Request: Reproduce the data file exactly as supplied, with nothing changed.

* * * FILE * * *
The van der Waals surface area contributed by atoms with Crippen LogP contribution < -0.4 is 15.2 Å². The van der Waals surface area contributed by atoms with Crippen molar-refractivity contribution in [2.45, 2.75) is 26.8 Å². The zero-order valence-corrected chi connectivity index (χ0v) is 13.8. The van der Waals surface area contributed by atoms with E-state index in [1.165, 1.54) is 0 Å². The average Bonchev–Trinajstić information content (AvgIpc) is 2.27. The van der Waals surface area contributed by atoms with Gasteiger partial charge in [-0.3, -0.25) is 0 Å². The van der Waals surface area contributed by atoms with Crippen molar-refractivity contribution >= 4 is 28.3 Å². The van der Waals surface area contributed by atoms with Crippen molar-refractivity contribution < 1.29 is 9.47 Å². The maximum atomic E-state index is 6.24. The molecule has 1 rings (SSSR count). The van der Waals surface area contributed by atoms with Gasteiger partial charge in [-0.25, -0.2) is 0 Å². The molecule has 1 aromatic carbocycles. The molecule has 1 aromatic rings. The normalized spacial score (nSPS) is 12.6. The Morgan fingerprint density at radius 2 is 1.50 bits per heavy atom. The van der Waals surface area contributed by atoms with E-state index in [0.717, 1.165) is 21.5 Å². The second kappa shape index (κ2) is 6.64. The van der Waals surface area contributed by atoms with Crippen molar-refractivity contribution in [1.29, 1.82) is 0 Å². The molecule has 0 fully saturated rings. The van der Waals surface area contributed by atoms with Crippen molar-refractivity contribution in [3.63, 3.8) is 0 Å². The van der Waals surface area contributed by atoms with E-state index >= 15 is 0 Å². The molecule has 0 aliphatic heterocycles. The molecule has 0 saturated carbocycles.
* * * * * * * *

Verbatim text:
The van der Waals surface area contributed by atoms with Crippen LogP contribution < -0.4 is 15.2 Å². The van der Waals surface area contributed by atoms with Crippen molar-refractivity contribution in [2.45, 2.75) is 26.8 Å². The zero-order valence-corrected chi connectivity index (χ0v) is 13.8. The van der Waals surface area contributed by atoms with E-state index in [1.165, 1.54) is 0 Å². The average Bonchev–Trinajstić information content (AvgIpc) is 2.27. The van der Waals surface area contributed by atoms with Gasteiger partial charge in [-0.3, -0.25) is 0 Å². The van der Waals surface area contributed by atoms with Crippen molar-refractivity contribution >= 4 is 28.3 Å². The van der Waals surface area contributed by atoms with Crippen molar-refractivity contribution < 1.29 is 9.47 Å². The maximum atomic E-state index is 6.24. The molecule has 1 rings (SSSR count). The van der Waals surface area contributed by atoms with Gasteiger partial charge in [-0.25, -0.2) is 0 Å². The molecule has 1 aromatic carbocycles. The molecule has 1 aromatic rings. The normalized spacial score (nSPS) is 12.6. The Morgan fingerprint density at radius 2 is 1.50 bits per heavy atom. The van der Waals surface area contributed by atoms with E-state index in [0.717, 1.165) is 21.5 Å². The second kappa shape index (κ2) is 6.64. The van der Waals surface area contributed by atoms with Crippen molar-refractivity contribution in [1.29, 1.82) is 0 Å². The molecule has 0 fully saturated rings. The van der Waals surface area contributed by atoms with Crippen molar-refractivity contribution in [3.63, 3.8) is 0 Å². The van der Waals surface area contributed by atoms with E-state index >= 15 is 0 Å². The molecule has 0 aliphatic heterocycles. The molecule has 0 saturated carbocycles.